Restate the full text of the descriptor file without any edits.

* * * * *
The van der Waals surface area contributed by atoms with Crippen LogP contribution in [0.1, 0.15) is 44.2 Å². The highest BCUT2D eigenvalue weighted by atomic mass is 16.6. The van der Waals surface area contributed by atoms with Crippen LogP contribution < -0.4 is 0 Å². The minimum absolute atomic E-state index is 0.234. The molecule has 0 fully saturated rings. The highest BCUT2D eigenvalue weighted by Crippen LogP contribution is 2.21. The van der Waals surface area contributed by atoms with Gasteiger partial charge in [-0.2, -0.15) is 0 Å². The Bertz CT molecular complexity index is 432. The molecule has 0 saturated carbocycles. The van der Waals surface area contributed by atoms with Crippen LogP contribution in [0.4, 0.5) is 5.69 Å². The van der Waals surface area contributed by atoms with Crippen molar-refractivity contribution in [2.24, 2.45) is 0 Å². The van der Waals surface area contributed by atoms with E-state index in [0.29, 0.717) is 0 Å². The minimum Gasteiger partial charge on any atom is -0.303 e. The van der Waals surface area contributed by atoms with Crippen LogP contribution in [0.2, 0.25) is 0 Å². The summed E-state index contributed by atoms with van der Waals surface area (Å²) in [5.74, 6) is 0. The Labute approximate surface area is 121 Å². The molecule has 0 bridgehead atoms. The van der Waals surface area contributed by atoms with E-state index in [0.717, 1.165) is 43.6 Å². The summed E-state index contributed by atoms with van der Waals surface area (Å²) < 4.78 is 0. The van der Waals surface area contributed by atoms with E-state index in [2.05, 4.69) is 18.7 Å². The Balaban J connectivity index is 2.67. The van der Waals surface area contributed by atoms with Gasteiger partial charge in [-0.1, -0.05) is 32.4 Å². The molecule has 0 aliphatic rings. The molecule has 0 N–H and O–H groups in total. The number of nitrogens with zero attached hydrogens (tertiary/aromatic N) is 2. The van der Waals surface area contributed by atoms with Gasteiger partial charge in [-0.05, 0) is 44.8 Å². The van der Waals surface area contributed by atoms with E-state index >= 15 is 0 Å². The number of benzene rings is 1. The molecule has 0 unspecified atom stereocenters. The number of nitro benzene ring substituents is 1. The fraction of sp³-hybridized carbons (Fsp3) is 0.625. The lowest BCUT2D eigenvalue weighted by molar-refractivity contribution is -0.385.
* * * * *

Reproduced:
The van der Waals surface area contributed by atoms with Crippen LogP contribution in [0.1, 0.15) is 44.2 Å². The highest BCUT2D eigenvalue weighted by atomic mass is 16.6. The van der Waals surface area contributed by atoms with Crippen LogP contribution < -0.4 is 0 Å². The minimum absolute atomic E-state index is 0.234. The molecule has 0 fully saturated rings. The highest BCUT2D eigenvalue weighted by Crippen LogP contribution is 2.21. The van der Waals surface area contributed by atoms with Gasteiger partial charge in [-0.2, -0.15) is 0 Å². The Bertz CT molecular complexity index is 432. The molecule has 0 saturated carbocycles. The van der Waals surface area contributed by atoms with Crippen LogP contribution in [0.4, 0.5) is 5.69 Å². The van der Waals surface area contributed by atoms with Crippen molar-refractivity contribution in [2.24, 2.45) is 0 Å². The van der Waals surface area contributed by atoms with E-state index in [0.29, 0.717) is 0 Å². The minimum Gasteiger partial charge on any atom is -0.303 e. The van der Waals surface area contributed by atoms with Crippen LogP contribution in [0.2, 0.25) is 0 Å². The summed E-state index contributed by atoms with van der Waals surface area (Å²) in [5.74, 6) is 0. The Labute approximate surface area is 121 Å². The molecule has 0 bridgehead atoms. The van der Waals surface area contributed by atoms with E-state index in [0.717, 1.165) is 43.6 Å². The summed E-state index contributed by atoms with van der Waals surface area (Å²) < 4.78 is 0. The van der Waals surface area contributed by atoms with E-state index in [2.05, 4.69) is 18.7 Å². The Balaban J connectivity index is 2.67. The van der Waals surface area contributed by atoms with Gasteiger partial charge in [-0.1, -0.05) is 32.4 Å². The molecule has 0 aliphatic rings. The molecule has 0 N–H and O–H groups in total. The number of nitrogens with zero attached hydrogens (tertiary/aromatic N) is 2. The van der Waals surface area contributed by atoms with Gasteiger partial charge in [-0.05, 0) is 44.8 Å². The van der Waals surface area contributed by atoms with E-state index >= 15 is 0 Å². The number of benzene rings is 1. The molecule has 0 unspecified atom stereocenters. The number of nitro benzene ring substituents is 1. The fraction of sp³-hybridized carbons (Fsp3) is 0.625. The lowest BCUT2D eigenvalue weighted by molar-refractivity contribution is -0.385.